Faux Frenchbo Bulldog / Frenchton (Boston Terrier & French Bulldog Mix)
14 – 16 inches
15 -25 pounds
12 – 15 years
Black, Black & White, Brindle, Cream, Golden, Brown
Families, Apartment or House
Sensitive, Friendly, Intelligent, Affectionate, Social
If you take the Boston Terrier and mix it with the French Bulldog, you’ll end up with the Faux Frenchbo Bulldog (which is also called the Frenchton). The Boston Terrier is a friendly, lively, and mischievous dog, and the French Bulldog is playful, smart, and affectionate. The Frenchbo is a combination of these two social and bright purebreds.
The Frenchbo tends to look more like the French Bulldog parent and usually has a round head with large round eyes but with a snout that is not as flat as its Bulldog parent. They also tend to inherit the French Bulldog’s bat-like ears but will have slightly longer legs similar to the Boston Terrier parent. The Frenchbo has a short coat that is commonly seen in the similar black and white markings as their Boston Terrier parent but can also be brindle, brown, cream, black and golden in color.
Faux Frenchbo Bulldog Puppies – Before You Bring One Home…
The Frenchbo is a pretty laid back dog that is more calm than energetic in nature and is very friendly and social. They are generally healthy, but depending on what traits they inherit from their parents, they might have eye and breathing problems. However, if they are well taken care of, they have a long lifespan.
What’s the Price of Faux Frenchbo Bulldog/Frenchton Puppies?
Adopting a Frenchbo through a rescue group might cost $300 to $600, and through a breeder, a puppy might be as much as $1000 to $3500.
It’s important to buy your Frenchbo through a reputable and responsible breeder as you’ll want to avoid purchasing a puppy through a puppy mill.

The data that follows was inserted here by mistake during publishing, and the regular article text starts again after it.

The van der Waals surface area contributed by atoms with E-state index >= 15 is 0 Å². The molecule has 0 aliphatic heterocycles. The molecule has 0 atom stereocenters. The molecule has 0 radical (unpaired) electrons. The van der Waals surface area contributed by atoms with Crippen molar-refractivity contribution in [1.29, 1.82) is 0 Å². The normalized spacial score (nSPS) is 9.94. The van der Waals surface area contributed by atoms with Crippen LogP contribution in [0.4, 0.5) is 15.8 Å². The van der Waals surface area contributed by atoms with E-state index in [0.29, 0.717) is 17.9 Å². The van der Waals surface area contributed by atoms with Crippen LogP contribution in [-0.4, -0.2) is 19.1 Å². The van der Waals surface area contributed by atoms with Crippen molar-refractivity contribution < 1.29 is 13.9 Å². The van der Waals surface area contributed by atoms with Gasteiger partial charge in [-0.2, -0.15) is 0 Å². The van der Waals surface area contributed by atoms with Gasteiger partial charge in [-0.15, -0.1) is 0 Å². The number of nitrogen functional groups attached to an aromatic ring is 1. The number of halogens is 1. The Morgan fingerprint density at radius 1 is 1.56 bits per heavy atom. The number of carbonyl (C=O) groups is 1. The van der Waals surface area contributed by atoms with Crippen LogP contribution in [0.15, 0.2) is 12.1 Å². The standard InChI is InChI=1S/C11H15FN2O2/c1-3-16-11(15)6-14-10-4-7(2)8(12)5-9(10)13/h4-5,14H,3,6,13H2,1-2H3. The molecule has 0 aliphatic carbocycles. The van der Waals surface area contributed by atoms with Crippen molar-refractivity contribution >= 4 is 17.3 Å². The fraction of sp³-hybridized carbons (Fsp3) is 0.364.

There are other costs involved in taking care of a dog. These might include:
- Food and water bowls
- Puppy training pads
- Harness, collar, and leash
- Toys for chewing and play
- Crate and bedding
- Veterinarian appointments
- Spaying or neutering surgery
- Obedience classes
You could also consider adopting a dog. Adoption fees are usually lower than buying a puppy from a breeder, and the fee for a dog from a rescue group helps the group financially. Your dog will be vet-checked and rehabilitated before coming home with you. Also, many rescue groups will usually waive the adoption fee if you adopt a senior or special needs dog.
3 Little-Known Facts About the Faux Frenchbo Bulldog
1. The Frenchbo might need a winter coat.
They have short, sleek coats of fur and don’t do very well in cold weather. You’ll probably want to invest in a small doggy coat to help keep them warm.
2. The high price of a Frenchbo puppy is usually because of the breeding process.
Breeding the female French Bulldog can be a complicated process because of their tiny hips. The method usually includes artificial insemination and a Caesarean section, which is part of the reason why the offspring of the Frenchie is very expensive.
3. The Frenchbo is perfect for apartments.
They are not known for barking, and they are relatively low energy dogs. This, in addition to their small size, makes them perfect for apartment dwellers.
Temperament & Intelligence of the Faux Frenchbo Bulldog
The Frenchbo is a very social and friendly dog that is low energy but still very playful. They love to cuddle and spend lots of time with their people and hang out with you wherever you go. However, as a companion dog, they do not like being left alone for very long periods.
They are highly intelligent with a sweet disposition and are alert yet laidback and calm dogs. As a very sociable dog, the Frenchbo is not shy of strangers and is very friendly towards everyone it meets.
Are These Dogs Good for Families?
The Frenchbo makes a wonderful playmate for children but would do best with older children. They don’t do very well with rough play, and as with all dogs, they should be supervised around younger children. All children, regardless of age, need to be taught to respect dogs. The Frenchbo is a sweet dog that is not aggressive and will make a fantastic family pet.
Does This Breed Get Along with Other Pets?
The Frenchbo gets along very well with all pets, particularly if it was socialized as a puppy. They get along well with all animals and would even make wonderful companions for cats in the household. However, the Frenchbo might not get along with other dogs, so early socialization and supervision will help.